HMS Queen Elizabeth is sailing with HMS Defender, HMS Diamond, HMS Northumberland, HMS Kent, RFA Fort Victoria and RFA Tideforce in addition to the USS The Sullivans and Dutch vessel HNLMS Evertsen.

It is the most powerful task force assembled by any European navy in almost 20 years.

Commodore Steve Moorhouse, Commander UK Carrier Strike Group, said:

“The new UK Carrier Strike Group is the embodiment of British maritime power, and sits at the heart of a modernised and emboldened Royal Navy. Protected by a ring of advanced destroyers, frigates, helicopters and submarines, and equipped with fifth generation fighters, HMS Queen Elizabeth is able to strike from the sea at a time and place of our choosing; and with our NATO allies at our side, we will be ready to fight and win in the most demanding circumstances. Carrier Strike offers Britain choice and flexibility on the global stage; it reassures our friends and allies and presents a powerful deterrent to would-be adversaries.”

HMS Queen Elizabeth is sailing with HMS Defender, HMS Diamond, HMS Northumberland, HMS Kent, RFA Fort Victoria and RFA Tideforce in addition to the USS The Sullivans and Dutch vessel HNLMS Evertsen.

HMS Queen Elizabeth and her Strike Group are currently exercising alongside allied nations in the North Sea, as part of NATO’s largest annual exercise, Joint Warrior.

Type 45 Destroyers are among the most advanced anti-air warships in the world.

Why is this happening?

The Ministry of Defence say that the aim is to provide a complex environment in which the participants can train together, honing tactics and skills in preparation for deployment as a Combined Joint Task Force.

Aircraft carrier HMS Queen Elizabeth.

“The scenario for each Joint Warrior is designed to reflect contemporary political tensions – such as the War on Terror and the threat posed by ISIS – and to simulate the hostilities that might result from them. The ultimate aim? To assure maximum preparedness in the face of any threat.”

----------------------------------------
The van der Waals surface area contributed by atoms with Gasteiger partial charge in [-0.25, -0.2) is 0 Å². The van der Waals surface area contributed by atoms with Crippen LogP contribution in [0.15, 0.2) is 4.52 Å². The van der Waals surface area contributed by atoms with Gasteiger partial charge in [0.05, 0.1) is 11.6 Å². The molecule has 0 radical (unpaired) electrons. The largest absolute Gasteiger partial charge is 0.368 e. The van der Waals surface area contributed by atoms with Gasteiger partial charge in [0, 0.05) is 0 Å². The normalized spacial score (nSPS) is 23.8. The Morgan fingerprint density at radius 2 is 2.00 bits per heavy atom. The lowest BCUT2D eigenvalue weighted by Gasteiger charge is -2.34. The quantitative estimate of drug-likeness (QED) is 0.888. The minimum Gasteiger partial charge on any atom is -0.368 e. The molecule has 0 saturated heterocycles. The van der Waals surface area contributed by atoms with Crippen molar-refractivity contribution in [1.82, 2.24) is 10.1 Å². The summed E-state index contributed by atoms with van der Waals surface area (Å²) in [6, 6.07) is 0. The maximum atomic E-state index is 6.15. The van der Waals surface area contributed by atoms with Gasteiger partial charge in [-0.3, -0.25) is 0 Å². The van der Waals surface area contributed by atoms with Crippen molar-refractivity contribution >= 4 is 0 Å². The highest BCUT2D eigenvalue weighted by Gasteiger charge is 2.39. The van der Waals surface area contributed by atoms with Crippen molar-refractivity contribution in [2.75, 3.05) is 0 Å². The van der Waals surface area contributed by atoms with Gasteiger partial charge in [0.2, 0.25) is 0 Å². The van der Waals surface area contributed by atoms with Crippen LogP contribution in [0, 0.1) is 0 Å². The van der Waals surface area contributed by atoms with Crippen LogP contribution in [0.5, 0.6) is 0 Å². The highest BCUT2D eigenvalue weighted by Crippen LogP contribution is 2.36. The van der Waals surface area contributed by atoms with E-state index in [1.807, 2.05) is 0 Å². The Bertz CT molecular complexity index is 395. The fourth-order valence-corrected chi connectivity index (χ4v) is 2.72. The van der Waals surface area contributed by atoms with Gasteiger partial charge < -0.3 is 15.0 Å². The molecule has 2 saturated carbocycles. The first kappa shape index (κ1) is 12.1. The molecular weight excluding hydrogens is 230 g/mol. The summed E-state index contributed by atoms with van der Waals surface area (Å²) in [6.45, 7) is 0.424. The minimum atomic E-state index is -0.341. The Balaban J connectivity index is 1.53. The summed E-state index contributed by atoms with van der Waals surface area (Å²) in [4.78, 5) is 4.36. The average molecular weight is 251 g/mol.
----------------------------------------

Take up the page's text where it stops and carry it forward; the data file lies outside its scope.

F-35B jets onboard HMS Queen Elizabeth.

This massive multinational war exercise involves warships, aircraft, marines and troops from UK, NATO and allied forces. The exercise doesn’t only allow participating units to hone their specialist roles within a larger war-style setting – it also helps foster vital links between the UK, NATO and other allied militaries.

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dan

Nice to see a TLAM shooter in the group. That would help take out some radars and SAM systems that might cause the F-35Bs a little trouble.

RobW

I assume you mean USS The Sullivans? There will also be a RN sub in the area that carries TLAM.

Hamish MacDonald

yes, I hope they do not go to war

geoff

Lots of Sabres rattling around the world at present

Daniele Mandelli

There needs to be! With SDSR coming the RN need to shout this CG from the rafters! We all know it has lots of deficiencies and much of the wording in these articles is typical MoD spin, but better to talk yourself up than talk yourself down.. It should be in the news and in the public eye as much as possible. The issues with Crowsnest, current lack of F35, late FSS, and ASM will all be dealt with in due course and do not in my view detract from what has been achieved so far. Those that concentrate on… Read more »

Nathan dale

These carrier groups are quite impressive but my query is, are we able to maintain operations elsewhere around the world at a normal tempo or do we have to make sacrifices to keep these at sea?

I am concerned that our capabilities are skin deep. I know the armed forces are underfunded but we are doing lasting damage elsewhere by prioritising resources here? Is it a worthwhile balance? I don’t know.

Daniele Mandelli

Well at the moment there is a-

1 x River B2 plus Argus in the Caribbean.

LPD, Bay, T45 in Med/ Black Sea

T23, 4x MCMV, 1 x Bay in Gulf.

SSBN on patrol

SSN on patrol

FRE

Plus whatever individual deployments single ships are doing now, not so sure. Survey vessels for example, other Rivers.

The RN is active and engaged. But I agree we are too thin.

geoff

HMS Forth in Falklands Daniele 🙂 29 degrees in Durban!!